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Attracting Bluebirds and Other Cavity
Nesting Songbirds in North Dakota

Controlling Competitors and Predators


Competitors

The goal of establishing a bluebird trail is to attract as many bluebirds as possible. There are obstacles that you will encounter with this goal in mind and an understanding of the threat should assist you in maximizing your bluebird return.

Some people consider tree swallows and house wrens as nuisance birds. In actuality, these birds are beneficial for insect control and they are protected by law. As discussed earlier, avoid placing boxes in habitat areas favored by these species. Generally, the closer to wooded habitat, the more likely you will attract these two birds.

House sparrows are the largest competitor of bluebirds and concern over their competition is justified. House sparrows are aggressive and out compete bluebirds for nesting space. They will actually destroy and dump eggs from a bluebird nest and kill both young and adult birds when encountered.

GIF - Damaged eggs
Three bluebird eggs are shown above after being pecked and thrown out of a bluebird nest box by a house sparrow. House sparrows are the largest competitors of bluebirds and they should be controlled.

The best method of preventing this from happening is to avoid placing boxes in areas close to known sparrow habitat-usually urban areas, farmyards and any other location close to human dwellings.

Next, monitor nest boxes closely and remove sparrow nests immediately upon initiation. If you observe house sparrows beginning to build a nest in a particular nest box, there are devices which can be attached to the entrance of the nest box which trap the live bird inside. Once caught, they can be destroyed. There are also large live traps available on the commercial market which will trap numerous birds at once and can be successful in removing local house sparrow populations.


Predators

In addition to damages that may be caused by other songbirds, a number of other wildlife species, domestic cats, and insects can be potentially harmful to bluebird production.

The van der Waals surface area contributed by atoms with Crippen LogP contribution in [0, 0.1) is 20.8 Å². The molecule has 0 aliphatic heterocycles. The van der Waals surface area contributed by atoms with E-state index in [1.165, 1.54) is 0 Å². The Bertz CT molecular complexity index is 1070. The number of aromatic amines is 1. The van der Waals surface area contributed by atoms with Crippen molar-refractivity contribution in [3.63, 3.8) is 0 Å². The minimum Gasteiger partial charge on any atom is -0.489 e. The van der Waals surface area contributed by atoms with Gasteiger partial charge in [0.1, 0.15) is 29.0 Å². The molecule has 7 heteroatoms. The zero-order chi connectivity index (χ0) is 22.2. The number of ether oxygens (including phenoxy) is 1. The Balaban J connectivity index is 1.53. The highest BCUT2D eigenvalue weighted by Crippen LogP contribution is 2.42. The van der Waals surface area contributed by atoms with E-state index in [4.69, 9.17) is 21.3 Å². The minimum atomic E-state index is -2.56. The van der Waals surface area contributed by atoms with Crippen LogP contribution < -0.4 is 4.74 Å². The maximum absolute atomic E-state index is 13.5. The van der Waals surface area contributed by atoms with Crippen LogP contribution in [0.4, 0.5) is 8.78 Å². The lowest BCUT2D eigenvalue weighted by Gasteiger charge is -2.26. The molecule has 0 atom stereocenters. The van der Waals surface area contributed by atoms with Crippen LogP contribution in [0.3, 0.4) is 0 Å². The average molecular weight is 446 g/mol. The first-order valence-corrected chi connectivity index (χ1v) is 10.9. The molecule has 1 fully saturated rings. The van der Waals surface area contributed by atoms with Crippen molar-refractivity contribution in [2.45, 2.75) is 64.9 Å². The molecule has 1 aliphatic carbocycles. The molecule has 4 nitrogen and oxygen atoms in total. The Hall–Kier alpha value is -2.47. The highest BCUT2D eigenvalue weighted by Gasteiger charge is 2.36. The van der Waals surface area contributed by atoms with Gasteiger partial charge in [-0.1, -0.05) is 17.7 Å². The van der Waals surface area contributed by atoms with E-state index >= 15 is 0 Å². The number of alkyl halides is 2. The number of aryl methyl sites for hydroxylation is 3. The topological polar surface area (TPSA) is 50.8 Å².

Even though predation is part of nature, steps can be taken to lessen the amount, especially in the case of domestic cats which are not part of nature and can be controlled. Raccoons, snakes and cats all must enter the nest box by climbing unless they can reach nest boxes by jumping from tree limbs or other objects that are located too close. By wrapping an apron guard made of sheet metal around the post about a foot under the nest box or by placing a four inch piece of PVC around the post, these species will not be able to access the nest box at all.

GIF - Snake in box
Predators such as the bullsnake shown above, however very beneficial in controlling mice and other rodents, can take bluebirds and their eggs. Other predators such as domestic cats and raccoons can also prey on bluebirds. All of these predators can be controlled by using predators guards as shown below.

To prevent predators from reaching inside the boxes, a Noel nest hole extension can be used. The above referenced predator guards can be made from materials purchased locally and are illustrated below.

GIF - Predator battles

Hawks such as the cooper's and sharp-shinned and falcons like the kestrel eat songbirds including bluebirds. Again, this is entirely natural and should not alarm you. Hawks and falcons are only doing what they do to survive and this must be accepted. Bluebird losses can be limited by avoiding the placement of nest boxes underneath perches such as high line wires or in known raptor nesting areas.

Blowflies are a type of fly that lay their eggs in bird nests. The larvae that hatch from these eggs will feed by sucking blood from the young birds. Larvae will feed during the night and crawl back into nesting material during the day. To check for larvae, lift up the bottom of the nest and tap it gently. If you find any larvae, brush them out. If larvae are in extremely high numbers, discard all the old nesting materials, brush out the box, and fashion a new nest with fine grasses. Replace the nest and return the eggs.

Paper wasps and yellow jackets may also decide to take up residency in a nest box. Check on the bottom side of the roof when the temperature is cool in the evenings.

Insect nests can be scraped out with a putty knife or knocked out with a stick. Do not use commercial sprays. A solution of 0.1 Pyrethrin can be used without having toxic effect upon the birds. Simply spray the solution through the nest hole opening in the front door.


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